Saehak-ro is a hidden gem compared to the other neighbourhoods in this article. It is less frequented by tourists, so this is a place worth checking out if you want a break from your usual tourist spots. Small indie shops, street food stalls, bars, and cafes line the streets.
9. Itaewon – melting pot of international cuisine
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You’ve probably heard of the famous K-drama, Itaewon Class, but if you’re a true fan, you would know that the filming location of the restaurant Danbam in the drama is situated in Itaewon. Famous as an international food paradise, Itaewon offers cuisines from various cultures around the world that may be harder to find in other districts – you’ll never have to miss your favourite Mexican or German cuisine here.
There are also many other K-BBQ joints, clubs, pubs, bars, and upscale bistros in Itaewon. You can easily party your night away here.
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One of the more famous roads in Itaewon, which is known for its eateries, cafes, bars, and boutiques, is Gyeongnidan-gil.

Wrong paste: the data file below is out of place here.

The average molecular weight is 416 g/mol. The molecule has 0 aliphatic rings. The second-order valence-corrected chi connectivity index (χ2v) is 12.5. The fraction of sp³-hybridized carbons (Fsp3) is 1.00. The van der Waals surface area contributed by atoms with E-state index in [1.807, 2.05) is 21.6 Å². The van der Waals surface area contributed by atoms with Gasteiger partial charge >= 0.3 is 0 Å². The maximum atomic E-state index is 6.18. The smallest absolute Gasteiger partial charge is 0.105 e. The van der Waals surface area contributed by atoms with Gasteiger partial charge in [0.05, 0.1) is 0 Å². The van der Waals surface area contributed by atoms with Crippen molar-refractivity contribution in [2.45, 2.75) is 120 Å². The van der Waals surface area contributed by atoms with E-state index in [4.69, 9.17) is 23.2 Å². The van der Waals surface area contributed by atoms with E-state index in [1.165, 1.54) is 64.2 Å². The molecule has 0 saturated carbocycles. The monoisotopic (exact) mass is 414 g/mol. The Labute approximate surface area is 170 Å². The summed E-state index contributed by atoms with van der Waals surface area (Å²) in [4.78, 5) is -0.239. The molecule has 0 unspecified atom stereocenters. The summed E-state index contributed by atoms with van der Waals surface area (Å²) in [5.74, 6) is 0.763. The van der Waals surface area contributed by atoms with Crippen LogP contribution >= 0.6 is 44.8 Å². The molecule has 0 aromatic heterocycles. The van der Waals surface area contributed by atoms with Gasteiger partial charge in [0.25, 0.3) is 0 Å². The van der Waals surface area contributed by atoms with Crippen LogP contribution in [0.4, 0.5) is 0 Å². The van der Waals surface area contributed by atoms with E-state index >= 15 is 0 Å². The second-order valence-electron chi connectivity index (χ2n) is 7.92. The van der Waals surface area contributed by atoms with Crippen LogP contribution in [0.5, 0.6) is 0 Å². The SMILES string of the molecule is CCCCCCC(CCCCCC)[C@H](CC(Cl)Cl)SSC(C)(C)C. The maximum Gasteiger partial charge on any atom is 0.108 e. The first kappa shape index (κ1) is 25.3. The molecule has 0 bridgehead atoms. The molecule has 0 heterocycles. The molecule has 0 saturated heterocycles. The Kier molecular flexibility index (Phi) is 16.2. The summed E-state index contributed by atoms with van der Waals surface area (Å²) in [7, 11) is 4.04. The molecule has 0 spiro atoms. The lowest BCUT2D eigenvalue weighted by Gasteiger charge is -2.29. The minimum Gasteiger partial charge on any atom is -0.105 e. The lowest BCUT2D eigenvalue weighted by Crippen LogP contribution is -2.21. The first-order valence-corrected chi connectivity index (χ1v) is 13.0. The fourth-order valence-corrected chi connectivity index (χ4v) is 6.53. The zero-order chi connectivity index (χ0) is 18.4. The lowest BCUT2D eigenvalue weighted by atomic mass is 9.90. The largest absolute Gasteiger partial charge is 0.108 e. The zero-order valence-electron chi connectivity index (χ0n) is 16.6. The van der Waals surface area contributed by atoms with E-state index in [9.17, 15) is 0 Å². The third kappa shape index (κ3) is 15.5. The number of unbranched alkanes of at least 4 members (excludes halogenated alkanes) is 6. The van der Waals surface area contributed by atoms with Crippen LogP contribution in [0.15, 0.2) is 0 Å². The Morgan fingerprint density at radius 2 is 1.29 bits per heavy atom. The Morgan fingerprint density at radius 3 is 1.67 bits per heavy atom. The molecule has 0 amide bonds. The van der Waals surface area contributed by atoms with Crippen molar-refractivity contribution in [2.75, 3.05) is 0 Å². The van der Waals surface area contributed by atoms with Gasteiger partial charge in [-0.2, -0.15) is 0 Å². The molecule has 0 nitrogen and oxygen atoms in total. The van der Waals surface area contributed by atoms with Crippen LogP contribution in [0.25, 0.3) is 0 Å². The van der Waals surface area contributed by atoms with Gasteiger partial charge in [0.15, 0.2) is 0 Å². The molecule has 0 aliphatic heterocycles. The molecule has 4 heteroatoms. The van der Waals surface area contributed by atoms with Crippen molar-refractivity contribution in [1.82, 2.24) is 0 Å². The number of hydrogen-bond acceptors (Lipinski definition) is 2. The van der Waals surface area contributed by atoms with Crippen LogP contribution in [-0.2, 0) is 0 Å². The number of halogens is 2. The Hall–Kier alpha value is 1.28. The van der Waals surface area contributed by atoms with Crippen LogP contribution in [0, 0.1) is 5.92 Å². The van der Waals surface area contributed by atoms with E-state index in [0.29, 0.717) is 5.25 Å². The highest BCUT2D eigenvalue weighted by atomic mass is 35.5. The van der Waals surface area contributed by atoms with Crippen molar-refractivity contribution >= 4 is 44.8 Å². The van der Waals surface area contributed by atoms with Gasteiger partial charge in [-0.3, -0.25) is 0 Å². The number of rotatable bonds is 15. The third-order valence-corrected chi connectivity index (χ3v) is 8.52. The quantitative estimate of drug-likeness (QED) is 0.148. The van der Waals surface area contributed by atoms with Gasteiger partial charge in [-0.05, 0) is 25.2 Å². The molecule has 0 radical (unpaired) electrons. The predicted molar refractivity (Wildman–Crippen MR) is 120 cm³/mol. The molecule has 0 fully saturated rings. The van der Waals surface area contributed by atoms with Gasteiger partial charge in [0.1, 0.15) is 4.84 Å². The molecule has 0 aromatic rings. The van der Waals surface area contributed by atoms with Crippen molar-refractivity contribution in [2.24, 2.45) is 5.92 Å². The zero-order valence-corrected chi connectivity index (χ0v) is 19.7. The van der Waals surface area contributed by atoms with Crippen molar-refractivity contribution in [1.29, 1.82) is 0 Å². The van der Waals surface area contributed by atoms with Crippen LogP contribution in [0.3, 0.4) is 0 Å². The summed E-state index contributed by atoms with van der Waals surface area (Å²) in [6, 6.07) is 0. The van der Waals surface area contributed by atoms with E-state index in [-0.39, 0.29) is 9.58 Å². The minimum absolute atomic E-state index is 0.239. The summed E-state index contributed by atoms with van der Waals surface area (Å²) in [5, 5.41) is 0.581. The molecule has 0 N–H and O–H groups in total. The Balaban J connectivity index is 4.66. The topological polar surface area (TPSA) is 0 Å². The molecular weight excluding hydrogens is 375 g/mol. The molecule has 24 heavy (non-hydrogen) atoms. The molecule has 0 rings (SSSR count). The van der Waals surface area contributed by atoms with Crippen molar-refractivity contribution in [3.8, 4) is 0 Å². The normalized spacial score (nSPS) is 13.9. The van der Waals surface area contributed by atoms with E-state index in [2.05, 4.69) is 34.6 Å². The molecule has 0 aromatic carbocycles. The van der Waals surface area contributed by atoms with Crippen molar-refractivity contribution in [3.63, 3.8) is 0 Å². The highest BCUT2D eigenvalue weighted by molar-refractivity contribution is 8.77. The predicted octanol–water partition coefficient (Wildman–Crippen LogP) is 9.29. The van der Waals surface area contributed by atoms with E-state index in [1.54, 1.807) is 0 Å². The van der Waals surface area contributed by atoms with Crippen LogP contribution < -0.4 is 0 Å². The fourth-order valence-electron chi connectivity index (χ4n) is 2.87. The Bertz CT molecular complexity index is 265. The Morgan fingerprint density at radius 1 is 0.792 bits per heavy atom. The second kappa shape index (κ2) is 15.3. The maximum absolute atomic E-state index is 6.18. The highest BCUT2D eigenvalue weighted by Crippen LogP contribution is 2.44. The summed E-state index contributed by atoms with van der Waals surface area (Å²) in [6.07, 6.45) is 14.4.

You may be surprised to find out, however, that the district famed for its nightlife is also an area where you can shop for furniture and antiques. A shop featured in many noteworthy publications such as The Straits Times and Trazy, Itaewon Antique Furniture Store is also located among the many restaurants and bars.
10. Gangnam – upscale neighbourhood with vibrant nightlife
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Psy’s 2012 hit song, Gangnam Style, made waves, not just in Korea but globally as well. Because of its popularity, they even built a statue as a homage to the song in Gangnam itself.
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Gangnam has long been seen as a trendy yet more upscale district. This is due to its gleaming skyscrapers, designer brands, and stylish nightclubs. A high-end area in Gangnam, Apgujeong houses one of the three biggest department stores in Seoul, Hyundai Department Store Apgujeong Main, as well as numerous luxury brand stores such as Prada and Gucci.